Racism Simplified in TITANS
Football is not just a game. It’s the way to solve one of America’s most serious problems -- racism. At least that’s what filmmakers responsible for Remember the Titans expect viewers to believe. One character extols this simplistic theme by declaring that the Titans, a 1971 integrated high school team in Alexandria, Virginia, "taught this city how to trust the soul of a man instead of the look of a man."
Although well-intentioned and generally entertaining, Remember the Titans left me feeling uncomfortable about the inaccuracies it presented, especially since it’s based on a true story.
School integration in Alexandria had been underway for a number of years prior to 1971, but this is not mentioned in the film. In addition, scenes depicting acceptance of a gay athlete and jokes about the mothers of African American players smack more of the 90s instead of the 70s. In fact, they fly in the face of attitudes back then.
Still, I feel guilty writing anything negative about this movie. It contains no drug abuse, no explicit sex, and the only violence takes place on the football field. It shows how bigotry damages both races. It preaches the value of friendship without regard to color. And, it features another high-intensity performance by Oscar-winner Denzel Washington (Glory)and matched by Will Patton’s (Gone in 60 Seconds) soft-spoken, steely-eyed portrayal of a head coach ousted by affirmative action.
As Herman Boone, Washington plays a coach brought to Alexandria after the integration of an all black school with an all white school. In a town where football is king, his job as Head Coach of the T. C. Williams High Titans is to put together the best team possible. His biggest challenge? Winning over Coach Yoast (Patton), the man originally scheduled for the job -- and one who has greater seniority as well as a popular following. "We had to give them something," a school board member tells the disappointed Yoast.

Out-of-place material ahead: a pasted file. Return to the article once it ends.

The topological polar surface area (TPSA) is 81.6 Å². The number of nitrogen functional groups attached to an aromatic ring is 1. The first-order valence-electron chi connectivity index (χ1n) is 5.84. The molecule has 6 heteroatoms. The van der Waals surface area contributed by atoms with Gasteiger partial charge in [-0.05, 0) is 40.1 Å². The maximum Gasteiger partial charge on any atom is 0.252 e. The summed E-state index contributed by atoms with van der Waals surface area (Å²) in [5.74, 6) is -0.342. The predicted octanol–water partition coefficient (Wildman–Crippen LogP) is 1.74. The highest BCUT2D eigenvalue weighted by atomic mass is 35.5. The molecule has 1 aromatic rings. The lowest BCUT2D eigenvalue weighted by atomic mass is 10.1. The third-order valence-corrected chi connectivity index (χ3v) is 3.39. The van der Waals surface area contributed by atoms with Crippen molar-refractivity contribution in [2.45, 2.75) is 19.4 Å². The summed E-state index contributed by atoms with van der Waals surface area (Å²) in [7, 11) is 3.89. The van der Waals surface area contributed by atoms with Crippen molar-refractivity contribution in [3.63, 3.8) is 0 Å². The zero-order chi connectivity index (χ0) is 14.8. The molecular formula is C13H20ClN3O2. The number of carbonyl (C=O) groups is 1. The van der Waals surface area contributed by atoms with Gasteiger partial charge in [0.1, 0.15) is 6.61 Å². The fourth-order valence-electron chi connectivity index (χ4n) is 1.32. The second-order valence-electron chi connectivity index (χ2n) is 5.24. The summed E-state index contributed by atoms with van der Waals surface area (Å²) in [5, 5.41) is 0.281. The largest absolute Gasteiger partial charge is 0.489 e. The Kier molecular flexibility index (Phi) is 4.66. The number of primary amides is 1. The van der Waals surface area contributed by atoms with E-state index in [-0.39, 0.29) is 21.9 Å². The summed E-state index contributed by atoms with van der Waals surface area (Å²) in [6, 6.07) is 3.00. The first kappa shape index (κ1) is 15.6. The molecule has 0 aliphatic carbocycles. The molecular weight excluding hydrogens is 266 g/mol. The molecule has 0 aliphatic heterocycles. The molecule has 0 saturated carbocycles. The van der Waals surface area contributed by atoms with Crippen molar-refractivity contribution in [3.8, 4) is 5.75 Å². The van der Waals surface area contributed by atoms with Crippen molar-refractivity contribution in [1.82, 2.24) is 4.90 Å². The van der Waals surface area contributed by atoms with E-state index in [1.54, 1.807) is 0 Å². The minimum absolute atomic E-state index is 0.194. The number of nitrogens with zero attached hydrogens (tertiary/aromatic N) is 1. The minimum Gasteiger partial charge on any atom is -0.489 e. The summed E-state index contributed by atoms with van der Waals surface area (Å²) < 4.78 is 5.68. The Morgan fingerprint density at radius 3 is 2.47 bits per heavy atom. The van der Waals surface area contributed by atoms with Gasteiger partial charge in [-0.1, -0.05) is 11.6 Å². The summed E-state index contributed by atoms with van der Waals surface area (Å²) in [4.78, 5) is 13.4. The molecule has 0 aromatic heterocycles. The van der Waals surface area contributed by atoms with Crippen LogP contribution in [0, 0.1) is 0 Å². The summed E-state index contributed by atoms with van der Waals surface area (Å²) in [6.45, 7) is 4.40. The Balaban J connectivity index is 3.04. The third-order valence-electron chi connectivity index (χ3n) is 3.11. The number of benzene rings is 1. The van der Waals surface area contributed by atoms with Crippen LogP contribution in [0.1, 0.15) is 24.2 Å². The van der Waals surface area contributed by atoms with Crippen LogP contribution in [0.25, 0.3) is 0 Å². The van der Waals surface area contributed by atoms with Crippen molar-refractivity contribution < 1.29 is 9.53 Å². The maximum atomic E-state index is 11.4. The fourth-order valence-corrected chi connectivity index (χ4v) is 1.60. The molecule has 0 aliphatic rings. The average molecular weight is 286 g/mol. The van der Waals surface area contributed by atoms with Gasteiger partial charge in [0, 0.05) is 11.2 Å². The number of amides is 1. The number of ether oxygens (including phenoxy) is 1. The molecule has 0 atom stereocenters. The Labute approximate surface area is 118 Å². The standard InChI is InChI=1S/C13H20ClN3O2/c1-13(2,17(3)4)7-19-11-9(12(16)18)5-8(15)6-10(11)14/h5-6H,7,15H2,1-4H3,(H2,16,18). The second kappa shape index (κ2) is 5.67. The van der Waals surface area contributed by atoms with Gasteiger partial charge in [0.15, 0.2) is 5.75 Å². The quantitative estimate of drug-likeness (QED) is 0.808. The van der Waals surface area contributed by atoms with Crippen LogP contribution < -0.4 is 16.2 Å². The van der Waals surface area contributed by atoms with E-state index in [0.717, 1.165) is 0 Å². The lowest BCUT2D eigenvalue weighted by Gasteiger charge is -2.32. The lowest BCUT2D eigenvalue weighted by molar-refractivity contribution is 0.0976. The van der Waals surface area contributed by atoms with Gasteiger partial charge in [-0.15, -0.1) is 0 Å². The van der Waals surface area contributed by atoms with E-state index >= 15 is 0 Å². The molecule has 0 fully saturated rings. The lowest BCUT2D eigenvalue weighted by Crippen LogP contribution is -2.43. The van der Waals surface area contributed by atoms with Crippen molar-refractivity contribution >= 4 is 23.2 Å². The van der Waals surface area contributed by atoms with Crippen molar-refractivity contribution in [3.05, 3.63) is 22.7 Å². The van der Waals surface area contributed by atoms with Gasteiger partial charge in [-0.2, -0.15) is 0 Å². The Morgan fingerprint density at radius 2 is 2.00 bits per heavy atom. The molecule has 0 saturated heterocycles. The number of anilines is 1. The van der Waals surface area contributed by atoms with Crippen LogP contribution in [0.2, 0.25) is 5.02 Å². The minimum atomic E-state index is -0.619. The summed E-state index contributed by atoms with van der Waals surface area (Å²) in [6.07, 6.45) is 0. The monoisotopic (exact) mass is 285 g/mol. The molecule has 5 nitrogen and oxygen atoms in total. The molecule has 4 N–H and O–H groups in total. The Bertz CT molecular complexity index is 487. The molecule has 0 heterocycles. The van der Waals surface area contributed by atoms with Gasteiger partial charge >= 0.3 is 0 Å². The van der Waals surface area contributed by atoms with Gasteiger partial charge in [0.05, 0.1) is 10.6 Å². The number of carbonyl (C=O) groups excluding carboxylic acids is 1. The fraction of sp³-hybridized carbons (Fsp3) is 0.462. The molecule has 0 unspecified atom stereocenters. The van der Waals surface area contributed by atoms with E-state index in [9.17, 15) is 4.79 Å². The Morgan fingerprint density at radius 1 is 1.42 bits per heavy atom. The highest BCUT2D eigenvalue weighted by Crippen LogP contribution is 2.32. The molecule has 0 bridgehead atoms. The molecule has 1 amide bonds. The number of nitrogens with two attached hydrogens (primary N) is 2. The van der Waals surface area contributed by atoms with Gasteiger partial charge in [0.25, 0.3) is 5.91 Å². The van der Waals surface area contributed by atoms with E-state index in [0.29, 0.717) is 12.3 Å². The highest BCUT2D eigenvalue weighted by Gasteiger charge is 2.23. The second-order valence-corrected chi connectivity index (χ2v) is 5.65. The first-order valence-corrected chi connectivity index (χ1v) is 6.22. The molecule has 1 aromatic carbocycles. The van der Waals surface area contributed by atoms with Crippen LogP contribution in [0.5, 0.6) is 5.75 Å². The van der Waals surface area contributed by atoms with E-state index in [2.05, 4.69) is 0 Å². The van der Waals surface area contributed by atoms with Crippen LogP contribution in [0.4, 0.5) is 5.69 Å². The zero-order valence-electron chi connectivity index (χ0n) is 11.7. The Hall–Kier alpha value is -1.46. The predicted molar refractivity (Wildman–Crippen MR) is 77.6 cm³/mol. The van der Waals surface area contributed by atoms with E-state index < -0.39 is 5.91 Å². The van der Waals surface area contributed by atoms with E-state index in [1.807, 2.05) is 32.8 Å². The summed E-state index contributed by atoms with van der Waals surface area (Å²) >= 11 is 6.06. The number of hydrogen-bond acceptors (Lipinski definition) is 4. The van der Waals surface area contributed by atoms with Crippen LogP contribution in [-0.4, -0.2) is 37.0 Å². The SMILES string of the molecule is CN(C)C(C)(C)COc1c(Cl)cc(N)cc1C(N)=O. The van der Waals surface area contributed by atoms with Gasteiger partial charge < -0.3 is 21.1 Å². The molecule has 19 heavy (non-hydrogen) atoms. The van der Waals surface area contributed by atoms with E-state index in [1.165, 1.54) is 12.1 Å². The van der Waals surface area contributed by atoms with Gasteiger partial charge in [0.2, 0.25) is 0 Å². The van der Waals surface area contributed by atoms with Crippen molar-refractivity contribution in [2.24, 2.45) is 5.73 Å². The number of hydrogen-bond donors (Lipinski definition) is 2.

Washington and Patton share some compelling scenes as their characters size up each other and finally become friends. Because of their different coaching techniques, they find it almost impossible to work together at first. Boone’s tough, taskmaster approach rankles Yoast. "This is a high school team, not the Marines," he complains. Boone gets angry at Yoast for patronizing the African American players. "You’re not helping them; you’re crippling them for life," he insists. Fortunately, their concern for the team helps overcome their differences.
In order to mold a winning team out of a group of high school students who hate and fear each other, Boone forces each member to room with a teammate of a different race during the training camp period. Is it possible such success can be achieved in a couple of weeks? This is a Walt Disney film, so the answer is a resounding "Yes!" At the end of the training activities, Boone even tells his players (who look much too old for high school), "You are already winners because you didn’t kill each other."
Meanwhile, things remain the same back in Alexandria and at T.C. Williams High School. Demonstrations against integration continue, white parents want the former coach reinstated, and Yoast’s 9-year-old tomboy daughter (a very funny Hayden Panettiere), refuses to dress dolls with Boone’s more feminine daughter (Krystin Leigh Jones). It takes an entire winning season for the Titans to bring harmony to their school and community.
After seeing Remember the Titans, it’s hard to imagine how school integration was achieved anywhere without a championship football team.
(Released by Walt Disney Pictures and rated "PG" for thematic elements and some language.)